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Monday, March 21, 2016

Holy Monday

John 12:9-11, "Meanwhile a large crowd of Jews found out that Jesus was there and came, not only because of him but also to see Lazarus, whom he had raised from the dead. So the chief priests made plans to kill Lazarus as well, for on account of him many of the Jews were going over to Jesus and believing in him.

Jesus spent that first Holy Monday (you know, the one that we didn't know was going to be Holy Monday) with his friends.  There is so much irony in this passage I can hardly deal with it all.  But Lazarus...  How interesting is it that days before his own death, Jesus comes to the dear friend whom he raised from the dead.  There must be some comfort in that.  I'm not sure I've ever thought of Jesus seeking comfort before.  But as he spent this day with Lazarus, he must have at least considered that this man is living proof that there is life after death.

What always strikes me as odd is the plan that the chief priests make.  I can't quite wrap my mind around it.  Lazarus dies.  Jesus raises him from the dead.  Many people believe.  This is infuriating, so I know... let's kill Lazarus!  Because... what?  Death didn't even work the first time with this guy.  It's not as if the chief priests could then prevent Jesus from raising Lazarus from the dead... again...  I think they might be grasping at straws at this point.  Sincerely, as we read the passion narrative, it becomes more and more obvious that the events don't always make much sense.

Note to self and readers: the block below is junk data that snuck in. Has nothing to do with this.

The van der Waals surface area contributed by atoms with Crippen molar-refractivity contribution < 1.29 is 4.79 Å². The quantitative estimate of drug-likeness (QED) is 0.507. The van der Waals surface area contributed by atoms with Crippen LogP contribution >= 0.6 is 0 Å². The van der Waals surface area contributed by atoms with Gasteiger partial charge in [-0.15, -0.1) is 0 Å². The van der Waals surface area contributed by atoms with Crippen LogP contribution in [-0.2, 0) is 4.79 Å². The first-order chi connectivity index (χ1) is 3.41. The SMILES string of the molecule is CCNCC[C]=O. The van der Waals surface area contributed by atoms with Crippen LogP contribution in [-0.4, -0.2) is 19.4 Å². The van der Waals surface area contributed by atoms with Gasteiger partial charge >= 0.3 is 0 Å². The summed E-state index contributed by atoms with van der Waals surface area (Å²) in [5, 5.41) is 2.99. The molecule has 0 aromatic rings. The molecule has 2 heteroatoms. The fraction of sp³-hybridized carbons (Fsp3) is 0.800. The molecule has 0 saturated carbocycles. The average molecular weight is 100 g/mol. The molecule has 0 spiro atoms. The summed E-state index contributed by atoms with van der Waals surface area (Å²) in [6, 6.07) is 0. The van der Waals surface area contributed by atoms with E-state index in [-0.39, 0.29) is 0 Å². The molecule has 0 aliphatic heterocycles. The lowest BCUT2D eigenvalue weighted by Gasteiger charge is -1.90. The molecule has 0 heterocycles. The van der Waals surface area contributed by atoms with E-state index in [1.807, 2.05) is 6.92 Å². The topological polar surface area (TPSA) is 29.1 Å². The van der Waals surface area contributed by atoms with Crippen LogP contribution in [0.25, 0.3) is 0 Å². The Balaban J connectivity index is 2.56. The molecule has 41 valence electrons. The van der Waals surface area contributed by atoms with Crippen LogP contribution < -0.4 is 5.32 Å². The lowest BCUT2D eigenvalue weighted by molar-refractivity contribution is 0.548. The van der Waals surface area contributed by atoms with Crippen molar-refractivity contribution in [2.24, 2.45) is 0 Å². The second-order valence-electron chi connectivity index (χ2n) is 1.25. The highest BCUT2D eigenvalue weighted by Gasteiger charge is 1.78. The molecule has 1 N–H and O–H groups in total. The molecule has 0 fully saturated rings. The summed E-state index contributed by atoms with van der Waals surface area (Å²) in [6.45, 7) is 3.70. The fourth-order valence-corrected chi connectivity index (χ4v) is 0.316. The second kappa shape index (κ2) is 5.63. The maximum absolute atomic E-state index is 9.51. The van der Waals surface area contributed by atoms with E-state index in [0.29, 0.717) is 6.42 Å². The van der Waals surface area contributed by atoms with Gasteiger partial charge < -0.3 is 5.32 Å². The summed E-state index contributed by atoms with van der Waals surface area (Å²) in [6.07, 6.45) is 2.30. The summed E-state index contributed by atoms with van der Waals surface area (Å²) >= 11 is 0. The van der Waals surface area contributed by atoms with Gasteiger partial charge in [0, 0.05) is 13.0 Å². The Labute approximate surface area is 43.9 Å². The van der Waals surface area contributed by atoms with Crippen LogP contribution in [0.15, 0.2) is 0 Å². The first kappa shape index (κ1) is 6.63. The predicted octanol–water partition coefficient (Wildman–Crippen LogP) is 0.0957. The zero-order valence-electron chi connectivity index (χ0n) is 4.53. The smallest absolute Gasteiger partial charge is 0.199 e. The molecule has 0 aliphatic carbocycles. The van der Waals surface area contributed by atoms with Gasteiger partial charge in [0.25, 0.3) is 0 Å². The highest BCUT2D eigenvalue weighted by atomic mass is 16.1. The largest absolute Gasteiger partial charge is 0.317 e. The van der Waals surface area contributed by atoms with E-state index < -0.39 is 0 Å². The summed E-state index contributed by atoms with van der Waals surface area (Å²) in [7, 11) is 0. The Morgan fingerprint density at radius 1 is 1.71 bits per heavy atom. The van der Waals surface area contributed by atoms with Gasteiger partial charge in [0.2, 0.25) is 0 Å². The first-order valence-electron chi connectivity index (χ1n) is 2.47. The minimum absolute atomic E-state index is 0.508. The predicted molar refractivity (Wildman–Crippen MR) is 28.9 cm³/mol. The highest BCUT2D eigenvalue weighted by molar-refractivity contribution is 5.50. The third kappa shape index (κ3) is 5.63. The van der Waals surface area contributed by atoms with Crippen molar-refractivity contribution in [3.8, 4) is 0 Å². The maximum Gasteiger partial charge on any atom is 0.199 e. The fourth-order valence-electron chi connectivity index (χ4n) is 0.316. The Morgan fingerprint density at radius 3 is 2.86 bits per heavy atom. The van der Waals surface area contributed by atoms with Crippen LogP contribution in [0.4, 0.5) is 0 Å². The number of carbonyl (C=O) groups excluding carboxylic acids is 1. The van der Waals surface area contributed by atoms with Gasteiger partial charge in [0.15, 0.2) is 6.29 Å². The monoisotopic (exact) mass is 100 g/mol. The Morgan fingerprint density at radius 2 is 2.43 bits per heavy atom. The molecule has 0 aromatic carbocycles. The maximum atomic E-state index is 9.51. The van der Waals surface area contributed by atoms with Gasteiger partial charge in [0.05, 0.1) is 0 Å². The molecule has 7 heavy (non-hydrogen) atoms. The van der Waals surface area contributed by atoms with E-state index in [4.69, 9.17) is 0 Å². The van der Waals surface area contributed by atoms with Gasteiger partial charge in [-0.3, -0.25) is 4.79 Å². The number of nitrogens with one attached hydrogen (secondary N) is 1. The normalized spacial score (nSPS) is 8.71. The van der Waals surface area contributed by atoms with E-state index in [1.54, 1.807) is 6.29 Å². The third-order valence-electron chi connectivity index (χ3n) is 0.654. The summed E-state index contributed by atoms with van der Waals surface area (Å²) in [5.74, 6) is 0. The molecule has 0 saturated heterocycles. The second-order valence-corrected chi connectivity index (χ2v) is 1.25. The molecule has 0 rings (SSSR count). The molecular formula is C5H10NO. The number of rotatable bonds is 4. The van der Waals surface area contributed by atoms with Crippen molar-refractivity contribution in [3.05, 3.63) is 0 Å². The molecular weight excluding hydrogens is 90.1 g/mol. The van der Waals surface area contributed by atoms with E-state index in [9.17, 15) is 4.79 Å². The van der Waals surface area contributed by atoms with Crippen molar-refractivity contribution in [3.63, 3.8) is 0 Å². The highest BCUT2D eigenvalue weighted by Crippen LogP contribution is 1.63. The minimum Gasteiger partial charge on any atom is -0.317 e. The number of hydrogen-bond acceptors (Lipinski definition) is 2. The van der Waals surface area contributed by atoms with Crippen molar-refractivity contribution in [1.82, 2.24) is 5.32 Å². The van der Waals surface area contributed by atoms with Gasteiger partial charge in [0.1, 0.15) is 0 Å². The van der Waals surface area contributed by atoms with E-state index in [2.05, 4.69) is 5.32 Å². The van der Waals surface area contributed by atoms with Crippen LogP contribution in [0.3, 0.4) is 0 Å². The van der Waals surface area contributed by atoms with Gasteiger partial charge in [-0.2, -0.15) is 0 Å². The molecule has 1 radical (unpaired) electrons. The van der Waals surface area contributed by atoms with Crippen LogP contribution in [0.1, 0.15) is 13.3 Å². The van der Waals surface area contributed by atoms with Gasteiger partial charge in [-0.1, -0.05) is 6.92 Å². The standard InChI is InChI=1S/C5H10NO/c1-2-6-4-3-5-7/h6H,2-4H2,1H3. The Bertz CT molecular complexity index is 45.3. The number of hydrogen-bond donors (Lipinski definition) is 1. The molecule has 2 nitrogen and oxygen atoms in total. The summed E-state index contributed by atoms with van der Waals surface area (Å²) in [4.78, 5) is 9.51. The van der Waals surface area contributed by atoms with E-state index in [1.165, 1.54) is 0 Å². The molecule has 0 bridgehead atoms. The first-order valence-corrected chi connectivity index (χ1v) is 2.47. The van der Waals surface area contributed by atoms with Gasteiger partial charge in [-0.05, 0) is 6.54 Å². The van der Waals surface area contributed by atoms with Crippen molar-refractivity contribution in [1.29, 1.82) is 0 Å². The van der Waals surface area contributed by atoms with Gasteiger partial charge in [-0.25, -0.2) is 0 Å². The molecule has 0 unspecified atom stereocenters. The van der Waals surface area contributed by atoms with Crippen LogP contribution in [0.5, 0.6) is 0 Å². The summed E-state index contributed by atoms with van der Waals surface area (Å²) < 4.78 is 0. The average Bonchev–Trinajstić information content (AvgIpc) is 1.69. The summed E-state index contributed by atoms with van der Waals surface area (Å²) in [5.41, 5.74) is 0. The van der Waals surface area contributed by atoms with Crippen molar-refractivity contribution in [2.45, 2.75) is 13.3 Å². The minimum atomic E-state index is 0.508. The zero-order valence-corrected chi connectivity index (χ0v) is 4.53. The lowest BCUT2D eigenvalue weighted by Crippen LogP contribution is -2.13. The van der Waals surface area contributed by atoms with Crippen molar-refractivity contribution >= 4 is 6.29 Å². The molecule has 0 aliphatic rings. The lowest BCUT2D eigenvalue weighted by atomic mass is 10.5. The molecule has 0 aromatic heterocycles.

But perhaps that's a rabbit trail.  Perhaps this kind of thinking is even what the chief priests would have liked.  Perhaps I am missing the point, completely!   

Some words from Isaiah caught my attention, this morning...

Isaiah 42:3, "A bruised reed he will not break, and a smoldering wick he will not snuff out" (NIV).

Isaiah 42:6, "I, the Lord, have called you in righteousness; I will take hold of your hand.  I will keep you and will make you to be a covenant..." (NIV).

If ever someone was bruised and smoldering, I suppose it was Lazarus.  Realistically, I think he may have crossed the point to already broken and snuffed out.  He was dead.  And even then, Jesus did not leave him.  Even then, there was hope. 

Sometimes I feel like Lazarus...

There have been some moments, in recent days, when I have thought to myself that it would be very nice if someone would take hold of my hand.  If someone would even just ask, "Are you OK?"  As I read this passage, it occurred to me that someone has done this... is doing this...  I love that.

I don't think it hurts, though, for us to also be the hands of Jesus in the lives of the people surrounding us.  What if we refused to break the bruised?  What if we refused to snuff out the smoldering?  What if we took hold of some hands and brought people who were once dead into covenant? 

You know, I really do think the chief priests had it all wrong.  You can't kill what has already died.  And again, in this holy week, let us remember that... sometimes... death gives birth to life...


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